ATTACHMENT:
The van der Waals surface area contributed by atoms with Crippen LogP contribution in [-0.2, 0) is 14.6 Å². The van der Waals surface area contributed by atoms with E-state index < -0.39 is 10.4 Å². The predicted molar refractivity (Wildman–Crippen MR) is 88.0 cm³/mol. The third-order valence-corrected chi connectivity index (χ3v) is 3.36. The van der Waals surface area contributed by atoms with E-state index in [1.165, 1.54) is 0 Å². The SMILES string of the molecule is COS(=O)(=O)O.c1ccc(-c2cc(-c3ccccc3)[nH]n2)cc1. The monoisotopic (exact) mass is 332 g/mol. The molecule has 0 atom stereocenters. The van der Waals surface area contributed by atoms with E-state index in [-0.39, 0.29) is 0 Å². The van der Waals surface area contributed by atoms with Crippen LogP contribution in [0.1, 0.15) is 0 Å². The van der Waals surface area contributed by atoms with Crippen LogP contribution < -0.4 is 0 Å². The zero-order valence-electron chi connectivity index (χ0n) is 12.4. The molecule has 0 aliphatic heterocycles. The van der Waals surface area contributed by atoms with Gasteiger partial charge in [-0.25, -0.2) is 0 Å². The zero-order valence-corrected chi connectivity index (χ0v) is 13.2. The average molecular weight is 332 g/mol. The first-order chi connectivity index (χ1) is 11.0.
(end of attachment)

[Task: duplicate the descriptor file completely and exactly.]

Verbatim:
The van der Waals surface area contributed by atoms with Crippen LogP contribution in [-0.2, 0) is 14.6 Å². The van der Waals surface area contributed by atoms with E-state index < -0.39 is 10.4 Å². The predicted molar refractivity (Wildman–Crippen MR) is 88.0 cm³/mol. The third-order valence-corrected chi connectivity index (χ3v) is 3.36. The van der Waals surface area contributed by atoms with E-state index in [1.165, 1.54) is 0 Å². The SMILES string of the molecule is COS(=O)(=O)O.c1ccc(-c2cc(-c3ccccc3)[nH]n2)cc1. The monoisotopic (exact) mass is 332 g/mol. The molecule has 0 atom stereocenters. The van der Waals surface area contributed by atoms with E-state index in [-0.39, 0.29) is 0 Å². The van der Waals surface area contributed by atoms with Crippen LogP contribution in [0.1, 0.15) is 0 Å². The van der Waals surface area contributed by atoms with Crippen LogP contribution < -0.4 is 0 Å². The zero-order valence-electron chi connectivity index (χ0n) is 12.4. The molecule has 0 aliphatic heterocycles. The van der Waals surface area contributed by atoms with Gasteiger partial charge in [-0.25, -0.2) is 0 Å². The zero-order valence-corrected chi connectivity index (χ0v) is 13.2. The average molecular weight is 332 g/mol. The first-order chi connectivity index (χ1) is 11.0.